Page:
From tallest mountains to biggest lake

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From tallest mountains to biggest lake


Kim Yeong-mi climbs the 13th tallest peak in the world, Gasherbrum II (26,362 feet), in 2008. She conquered it on her fifth attempt. Now she is currently taking on the frozen surface of Lake Baikal. She will brave minus 22 Fahrenheit temperatures on her 25-day expedition. [YOUNGONE HOLDINGS]

Lake Baikal is the world’s deepest and oldest lake and the largest freshwater lake in the world by volume. One Korean woman is on an expedition to brave the Siberian winds and traverse the frozen surface of Lake Baikal.

Kim Yeong-mi, 158 centimeters (5 feet 2 inches) tall and 60 kilograms (132 pounds), is called the “bivouac woman,” a nickname she earned after conquering the Seven Summits, the highest peaks of the seven continents of the world, as well as Lhotse at 8,516 meters (27,939 feet) and Amphu I at 6,840 meters.

Bivouac refers to camping out without cover. Kim is going from the vertical realm of the world’s highest peaks to the flat icy tundra of the north. Kim started the expedition on Feb. 17, the first for a Korean.

Lake Baikal is in the southeast of Siberia. It is 636 kilometers (395 miles) long and, at this time of year, the temperature is negative 30 degrees Celsius. Bone-biting winds make it feel much colder.

Because of the vigorous winds, tents must be screwed into the ice. When climbing Vinson Massif (4,892 meters) in 2004, Kim endured temperatures of negative 37 degrees Celsius (negative 35 degrees Fahrenheit).

Kim will travel by sled, with around 90 kilograms of baggage and provisions, advancing around 30 kilometers a day throughout the 25 day expedition. Kim will use crampons, skis and snowshoes through the journey.

“There was snow up to the waist,” one Russian who made a similar journey last year wrote in his travel log. Unlike the Himalayan expedition, where the routes are established, Kim must find her own way on Lake Baikal.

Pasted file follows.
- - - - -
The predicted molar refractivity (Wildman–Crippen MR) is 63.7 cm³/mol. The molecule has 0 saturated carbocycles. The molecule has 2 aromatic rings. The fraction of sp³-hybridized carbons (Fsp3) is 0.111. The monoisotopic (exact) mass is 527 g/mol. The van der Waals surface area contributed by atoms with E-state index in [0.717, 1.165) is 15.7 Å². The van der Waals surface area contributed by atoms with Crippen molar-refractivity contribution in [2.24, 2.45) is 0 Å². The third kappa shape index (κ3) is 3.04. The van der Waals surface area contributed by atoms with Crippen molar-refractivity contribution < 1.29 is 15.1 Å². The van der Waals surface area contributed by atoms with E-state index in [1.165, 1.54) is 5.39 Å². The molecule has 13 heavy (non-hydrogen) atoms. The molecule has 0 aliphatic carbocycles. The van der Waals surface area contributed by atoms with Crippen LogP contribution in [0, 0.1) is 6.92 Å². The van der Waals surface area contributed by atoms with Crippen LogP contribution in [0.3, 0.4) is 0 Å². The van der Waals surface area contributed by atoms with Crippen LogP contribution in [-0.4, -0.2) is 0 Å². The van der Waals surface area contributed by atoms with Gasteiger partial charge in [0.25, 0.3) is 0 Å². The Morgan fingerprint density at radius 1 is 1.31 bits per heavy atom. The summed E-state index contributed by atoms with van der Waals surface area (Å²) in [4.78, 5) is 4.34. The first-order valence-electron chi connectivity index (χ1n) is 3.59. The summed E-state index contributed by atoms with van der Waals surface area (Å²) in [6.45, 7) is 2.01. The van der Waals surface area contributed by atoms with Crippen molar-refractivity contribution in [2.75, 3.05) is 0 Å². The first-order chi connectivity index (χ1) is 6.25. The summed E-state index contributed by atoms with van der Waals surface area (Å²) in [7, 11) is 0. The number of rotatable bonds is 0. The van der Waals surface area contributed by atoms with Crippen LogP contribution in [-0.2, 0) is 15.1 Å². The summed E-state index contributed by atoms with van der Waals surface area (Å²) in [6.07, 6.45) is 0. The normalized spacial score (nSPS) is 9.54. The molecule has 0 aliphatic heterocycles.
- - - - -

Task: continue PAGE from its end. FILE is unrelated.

There is no way to get supplies in the middle of the expedition. Because everything freezes in the intense cold, it is impossible to cook rice or ramen.

To reduce the weight of her load, Kim freeze dried many provisions.

The plan is to begin the day at 7 a.m., and excepting three hours for camping and decamping, Kim will spend the rest of the time travelling.

Her greatest concern is constipation. Kim’s preliminary training includes “eating regularly and going to the bathroom.”

“I’ll have to walk alone and talk alone, I guess,” said Kim. There are legends of solo travelers in extreme circumstances seeing apparitions and exchanging conversations with them.

“I believe those stories, and in extreme loneliness, I may start chatting with another me,” Kim said. “I am waiting for that moment when I’m drinking coffee after pitching a tent, gazing at the stars above Baikal.”

The expedition is more than a mere testing of mettle in the Siberian tundra. When Kim partook in the Seven Summits, she had a mentor in Park Young-seok, the first person in the world to complete the True Explorers Grand Slam, which refers to climbing all 14 peaks in the world above 8,000 meters as well as reaching the North and South poles. Park and two others lost their lives while scaling Annapurna in the Himalayas in 2011.

“I am a scholarship student of Park Young-seok. [He] supported my costs for the climbing of the Seven Summits,” said Kim. “I will give it my all.”

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